|Publication number||US7624809 B2|
|Application number||US 11/927,331|
|Publication date||Dec 1, 2009|
|Filing date||Oct 29, 2007|
|Priority date||Dec 9, 2004|
|Also published as||CA2528130A1, CA2528130C, US7287596, US20060124315, US20080047717|
|Publication number||11927331, 927331, US 7624809 B2, US 7624809B2, US-B2-7624809, US7624809 B2, US7624809B2|
|Inventors||W. Lynn Frazier, William W. Chapman|
|Original Assignee||Frazier W Lynn, Chapman William W|
|Export Citation||BiBTeX, EndNote, RefMan|
|Patent Citations (45), Referenced by (8), Classifications (8), Legal Events (3)|
|External Links: USPTO, USPTO Assignment, Espacenet|
This application is a continuation of co-pending U.S. patent application having Ser. No. 11/010,072, filed on Dec. 9, 2004.
1. Field of the Invention
This invention relates to a method and apparatus for completing hydrocarbon wells and more particularly to a technique for stimulating multiple zones in a single well and then cleaning up the well in preparation for production.
2. Description of the Related Art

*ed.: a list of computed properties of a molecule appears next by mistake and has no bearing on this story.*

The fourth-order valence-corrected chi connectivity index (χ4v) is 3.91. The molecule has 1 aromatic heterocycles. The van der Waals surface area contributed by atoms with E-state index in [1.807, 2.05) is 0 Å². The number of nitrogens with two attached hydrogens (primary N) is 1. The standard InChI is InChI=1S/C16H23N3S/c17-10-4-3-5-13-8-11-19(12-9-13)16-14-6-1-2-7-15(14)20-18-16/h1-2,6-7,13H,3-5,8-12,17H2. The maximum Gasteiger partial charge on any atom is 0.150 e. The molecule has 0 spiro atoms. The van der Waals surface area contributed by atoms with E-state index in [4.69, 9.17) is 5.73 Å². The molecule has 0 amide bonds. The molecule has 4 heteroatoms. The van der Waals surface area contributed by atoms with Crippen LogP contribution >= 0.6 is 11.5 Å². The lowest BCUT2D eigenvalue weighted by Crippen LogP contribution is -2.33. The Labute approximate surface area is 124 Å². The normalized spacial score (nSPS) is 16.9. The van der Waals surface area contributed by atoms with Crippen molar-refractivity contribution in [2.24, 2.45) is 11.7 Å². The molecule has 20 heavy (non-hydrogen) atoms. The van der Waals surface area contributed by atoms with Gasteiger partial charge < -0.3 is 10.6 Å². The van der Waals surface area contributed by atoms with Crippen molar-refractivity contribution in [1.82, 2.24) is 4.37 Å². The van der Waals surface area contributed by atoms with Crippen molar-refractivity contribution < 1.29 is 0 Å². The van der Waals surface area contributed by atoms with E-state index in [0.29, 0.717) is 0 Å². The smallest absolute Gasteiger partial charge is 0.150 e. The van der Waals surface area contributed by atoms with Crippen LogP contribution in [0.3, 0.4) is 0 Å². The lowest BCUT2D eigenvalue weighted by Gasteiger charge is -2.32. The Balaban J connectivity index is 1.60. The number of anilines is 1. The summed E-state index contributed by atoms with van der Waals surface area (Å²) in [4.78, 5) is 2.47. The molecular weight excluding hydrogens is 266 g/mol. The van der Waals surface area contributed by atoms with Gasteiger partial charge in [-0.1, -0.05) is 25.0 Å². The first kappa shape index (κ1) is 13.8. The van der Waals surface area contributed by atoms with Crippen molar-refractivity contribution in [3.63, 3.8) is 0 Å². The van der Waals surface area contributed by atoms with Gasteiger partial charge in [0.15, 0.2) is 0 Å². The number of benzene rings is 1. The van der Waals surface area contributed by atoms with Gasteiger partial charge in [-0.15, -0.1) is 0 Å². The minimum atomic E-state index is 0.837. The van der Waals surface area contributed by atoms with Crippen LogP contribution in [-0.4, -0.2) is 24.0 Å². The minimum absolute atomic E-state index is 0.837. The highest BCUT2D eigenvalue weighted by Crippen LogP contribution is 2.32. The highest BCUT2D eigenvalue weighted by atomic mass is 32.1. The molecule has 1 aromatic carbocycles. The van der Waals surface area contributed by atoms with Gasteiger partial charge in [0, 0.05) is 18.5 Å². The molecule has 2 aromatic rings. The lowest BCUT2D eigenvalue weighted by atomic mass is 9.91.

An important development in natural gas production in recent decades, at least in the continental United States, has been the improvement of hydraulic fracturing techniques for stimulating production from previously uneconomically tight formations. For example, the largest gas field put on production in the lower forty eight states in the last twenty years is the Bob West Field in Zapata County, Tex. This field was discovered in the 1950's but was uneconomic using the fracturing techniques of the time where typical frac jobs injected 5,000-20,000 pounds of proppant into a well. It was not until the 1980's that large frac jobs became feasible where in excess of 300,000 pounds of proppant were routinely injected into wells. The production from wells in the Bob West Field increased from a few hundred MCF per day to thousands of MCF per day. Without the development of high volume frac treatments, there would be very little deep gas produced in the continental United States.